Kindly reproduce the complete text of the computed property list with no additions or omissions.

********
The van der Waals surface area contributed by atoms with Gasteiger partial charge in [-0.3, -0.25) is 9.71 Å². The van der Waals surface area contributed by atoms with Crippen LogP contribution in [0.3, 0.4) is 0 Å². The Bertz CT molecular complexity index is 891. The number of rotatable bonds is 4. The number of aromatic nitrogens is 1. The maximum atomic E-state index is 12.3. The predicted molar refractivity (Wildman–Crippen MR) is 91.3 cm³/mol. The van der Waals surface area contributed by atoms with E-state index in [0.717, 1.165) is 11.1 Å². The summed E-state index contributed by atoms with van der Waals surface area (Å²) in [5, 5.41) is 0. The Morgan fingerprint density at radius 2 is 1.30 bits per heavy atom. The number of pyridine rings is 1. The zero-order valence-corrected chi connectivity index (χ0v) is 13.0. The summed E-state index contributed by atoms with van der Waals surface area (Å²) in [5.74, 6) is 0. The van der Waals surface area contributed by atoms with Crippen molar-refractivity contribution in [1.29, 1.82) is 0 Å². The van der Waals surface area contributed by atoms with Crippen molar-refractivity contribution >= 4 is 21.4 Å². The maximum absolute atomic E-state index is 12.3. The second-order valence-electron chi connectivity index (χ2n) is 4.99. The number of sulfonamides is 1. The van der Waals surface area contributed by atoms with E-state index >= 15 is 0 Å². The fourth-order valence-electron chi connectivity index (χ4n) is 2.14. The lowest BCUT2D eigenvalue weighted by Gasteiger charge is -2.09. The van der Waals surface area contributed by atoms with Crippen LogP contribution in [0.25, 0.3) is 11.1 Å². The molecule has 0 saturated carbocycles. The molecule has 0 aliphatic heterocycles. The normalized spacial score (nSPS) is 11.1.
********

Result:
The van der Waals surface area contributed by atoms with Gasteiger partial charge in [-0.3, -0.25) is 9.71 Å². The van der Waals surface area contributed by atoms with Crippen LogP contribution in [0.3, 0.4) is 0 Å². The Bertz CT molecular complexity index is 891. The number of rotatable bonds is 4. The number of aromatic nitrogens is 1. The maximum atomic E-state index is 12.3. The predicted molar refractivity (Wildman–Crippen MR) is 91.3 cm³/mol. The van der Waals surface area contributed by atoms with E-state index in [0.717, 1.165) is 11.1 Å². The summed E-state index contributed by atoms with van der Waals surface area (Å²) in [5, 5.41) is 0. The Morgan fingerprint density at radius 2 is 1.30 bits per heavy atom. The number of pyridine rings is 1. The zero-order valence-corrected chi connectivity index (χ0v) is 13.0. The summed E-state index contributed by atoms with van der Waals surface area (Å²) in [5.74, 6) is 0. The van der Waals surface area contributed by atoms with Crippen molar-refractivity contribution in [1.29, 1.82) is 0 Å². The van der Waals surface area contributed by atoms with Crippen molar-refractivity contribution >= 4 is 21.4 Å². The maximum absolute atomic E-state index is 12.3. The second-order valence-electron chi connectivity index (χ2n) is 4.99. The number of sulfonamides is 1. The van der Waals surface area contributed by atoms with E-state index >= 15 is 0 Å². The fourth-order valence-electron chi connectivity index (χ4n) is 2.14. The lowest BCUT2D eigenvalue weighted by Gasteiger charge is -2.09. The van der Waals surface area contributed by atoms with Crippen LogP contribution in [0.25, 0.3) is 11.1 Å². The molecule has 0 saturated carbocycles. The molecule has 0 aliphatic heterocycles. The normalized spacial score (nSPS) is 11.1.